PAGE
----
Reprinted from Charisma News Service
A Texas church's successful job-training program is at the center of a national test-case lawsuit challenging the use of government money in faith-based social programs.
The Jobs Partnership of Washington County was founded two years ago at Grace Fellowship Baptist Church in Brenham, outside Houston, to help low-income workers find better paying jobs. It boasts an 80 percent placement rate.
But the American Jewish Congress and the Texas Civil Rights Project have failed suit, arguing that state officials should not have given $8,000 toward the program last year because by doing so they violated the constitutional separation of church and state, reported "The Dallas Morning News."
The Brenham program is one of 20 nationwide started by Jobs Partnership, in Raleigh, N.C., and is said to have been chosen to test the law because of Texas governor and Republican presidential candidate George W. Bush's expressed support for federal backing for social projects run by religious groups.
Several non-religious jobs programs are also available in the Brenham area. Those who choose the Jobs Partnership program attend twice-weekly classes for 12 weeks, with one of the evenings being focused on Bible study and the other on practical skills. Classes are opened and closed with prayer, and students are given Bible passages to study.
Although students are invited to consider a relationship with Christ, they aren't coerced. "We don't force people to accept Jesus," said church pastor George Nelson Jr., who leads the program. "No one is mandated to enter our program," he told the "News." "If a person is in a quandary about whether they want to go to church, do you really think they'll choose a faith-based program?"
Nelson said that through the courses marriages had been restored, some people who were homeless had gotten off the streets, and others had developed a work ethic for the first time.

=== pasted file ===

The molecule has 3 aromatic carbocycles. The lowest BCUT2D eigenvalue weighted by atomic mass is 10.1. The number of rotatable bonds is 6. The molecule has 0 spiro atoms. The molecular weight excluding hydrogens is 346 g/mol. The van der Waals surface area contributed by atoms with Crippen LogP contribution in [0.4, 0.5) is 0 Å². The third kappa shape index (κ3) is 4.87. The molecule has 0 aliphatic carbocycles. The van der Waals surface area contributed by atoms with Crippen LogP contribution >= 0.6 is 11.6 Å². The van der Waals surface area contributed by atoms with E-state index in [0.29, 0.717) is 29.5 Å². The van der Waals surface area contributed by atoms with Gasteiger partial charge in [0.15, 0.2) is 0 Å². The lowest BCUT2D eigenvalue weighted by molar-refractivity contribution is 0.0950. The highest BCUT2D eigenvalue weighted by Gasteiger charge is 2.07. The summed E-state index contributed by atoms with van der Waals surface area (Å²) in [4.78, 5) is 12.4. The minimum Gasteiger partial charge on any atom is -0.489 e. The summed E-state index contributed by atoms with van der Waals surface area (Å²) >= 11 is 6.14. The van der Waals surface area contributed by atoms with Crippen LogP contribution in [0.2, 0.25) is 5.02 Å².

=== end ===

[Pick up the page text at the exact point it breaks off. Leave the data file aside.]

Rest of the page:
Jobs Partnership's national director, Skip Long, said the program "brings together people of all races, all business backgrounds, all Christian traditions for a common cause." He added: "We have a biblical world view. That's who we are. We don't apologize for that."
The ministry was established in 1996, through a meeting between Chris Mangum, a white businessman, and Donald McCoy, an African American inner-city pastor. Mangum needed more employees, and McCoy knew of members of his congregation without work. They decided to form a partnership to train the unemployed for work and help them find jobs.
Now in addition to the current programs in 20 cities, 13 more are ready to start, and 75 other areas are considering one. Of the 1,100 graduates nationwide, 916 are currently in work, reported the "News." One graduate of the Brenham project is Ana Grant, a single mother of two, who has a part-time job as a bus driver. '"I don't have what most people have, but I'm at peace with myself knowing that I am raising my kids the way God wants me to," she told the newspaper. In Australia, a report by the Centre for Independent Studies has warned that religious groups that use government money to provide welfare services could lose their independence and their motivation. Citing British and American experiences, it said that "there is much evidence to suggest that government contracts gradually corrupt the culture of church welfare groups."